Published on October 16 2012.
The son of Central Otago wine pioneers Rolfe and Lois Mills, Nick was born the year his parents planted Rippon Vineyard. He worked at several of Burgundy’s most esteemed domaines before returning the family vineyard in 2002.
Where did you grow up?
Rippon, Lake Wanaka, New Zealand
When did you know you were destined for a career in wine?
My path has never really felt pre-destined – nor does what I do feel like a career. I grew up as the son of winegrowers; my parents never pushed me into this craft, it has just always been there, since as long as I can remember. I guess growing up at Rippon, with your father having already proven how special the site is for Vitis vinifera (and your mother the ability to sell the product), why would you wish to do anything else?
Having said that, I worked with Rudi Bauer in the vines when I was a teenager and it was perhaps he who demonstrated to me earliest that it was a noble craft – that it has the sort of vastness of thought and action that never allows it to get dull. Talking potted philosophy in the vines with Rudi may well have been the first time I thought to myself – I can do this.
Have you always worked in the wine industry? Any other hidden talents?
Yes, pretty much been working in the vines since as soon as I could walk, but necessary distractions have happened along the way – competitive skiing, mountain-biking, native habitat restoration and, more recently, becoming a husband and a father – although whether I have any talent, hidden or otherwise, in those departments is open for discussion. I do think I’m pretty good, with the aid of my more special produce, at getting people singing on a bus.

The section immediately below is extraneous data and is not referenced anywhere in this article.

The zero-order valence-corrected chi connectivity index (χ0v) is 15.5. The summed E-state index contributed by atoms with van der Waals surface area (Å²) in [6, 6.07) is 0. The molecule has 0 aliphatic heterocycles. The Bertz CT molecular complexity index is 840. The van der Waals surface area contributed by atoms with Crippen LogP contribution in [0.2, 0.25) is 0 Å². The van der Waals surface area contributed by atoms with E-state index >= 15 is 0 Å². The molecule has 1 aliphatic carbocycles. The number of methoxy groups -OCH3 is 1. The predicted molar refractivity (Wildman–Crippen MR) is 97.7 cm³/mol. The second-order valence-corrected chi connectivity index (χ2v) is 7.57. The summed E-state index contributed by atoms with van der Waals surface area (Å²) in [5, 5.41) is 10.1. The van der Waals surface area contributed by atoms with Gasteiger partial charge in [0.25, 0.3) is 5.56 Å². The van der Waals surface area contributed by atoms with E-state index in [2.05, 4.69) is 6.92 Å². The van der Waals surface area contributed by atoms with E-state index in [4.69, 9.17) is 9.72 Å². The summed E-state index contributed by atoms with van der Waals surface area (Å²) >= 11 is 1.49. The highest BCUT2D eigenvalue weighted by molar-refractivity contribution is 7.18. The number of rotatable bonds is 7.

What is your most memorable wine experience?
Impossible question. Some non-exhaustive standouts include...
Home: Hand-hoeing in the vines alongside my father - every morning of every summer.
Burgundy: Working with multi-generational winegrowing families, being granted a tiny part in the history of those people and their vineyards.
La Romanée-Conti: Hand-bottling the large formats. Locked in the cellar with Caroline Diel, a wine-thief and two glasses. Daily routine of rosé at 10am, Ratafia at 3pm, client tasting leftovers for dinner.
Piedmont in November: Three days and nights of white truffles and Barolo with a bunch of Burgundian loose units.
Rippon epiphany: Tasting the Rippon Pinot Noir 2003 for the first time and realising what the property is capable of.
Shared: Three drinks from the la coup de marriage (a traditional wedding cup): with my wife Jo, at our wedding and on the birth of our two boys.
Your favourite food or wine indulgence?
Food: Whitebait, Paua, Crayfish, Saucisson, Comte...
Wine: these days (with two young boys and decent sized mortgage) it’s bottles we shouldn’t be opening yet, or whatever Mike Weersing kindly sends us down.
Who has been your greatest influence?
How long have we got? As a starter for 10...
Life direction: Rolfe and Lois Mills, Peter Hatherly-Green, Joe Bennett, Rudi Bauer, Jean-Michel Jacob, a couple of nasty ski accidents
Skiing: Ben Gordon, Sam Hall, Rafe Maclean, Mike Douglas & BC bros, Jörgen Pääjärvi, Ross Mackay, Joey Guest, Morris Bardas, Hotdog, Les Bronzées, a couple of nasty accidents
Winegrowing: Rolfe Mills, Claude Bourguignon, Jules Chauvet, Theodore Schwenk, Rudolf Steiner, Pierre Masson, Alain Meunier & Sophie Confuron, Nicolas Potel, Aubert de Villaine, Maurice et Jacky Barthelmé , Mike Weersing
In everything else: My wife Jo, boys Toby & Ford Mills and my Wanaka family and friends
How do you like to relax when you’re not working?
I’ve yet to fully learn that skill. Hypnosis and hilltops get me close.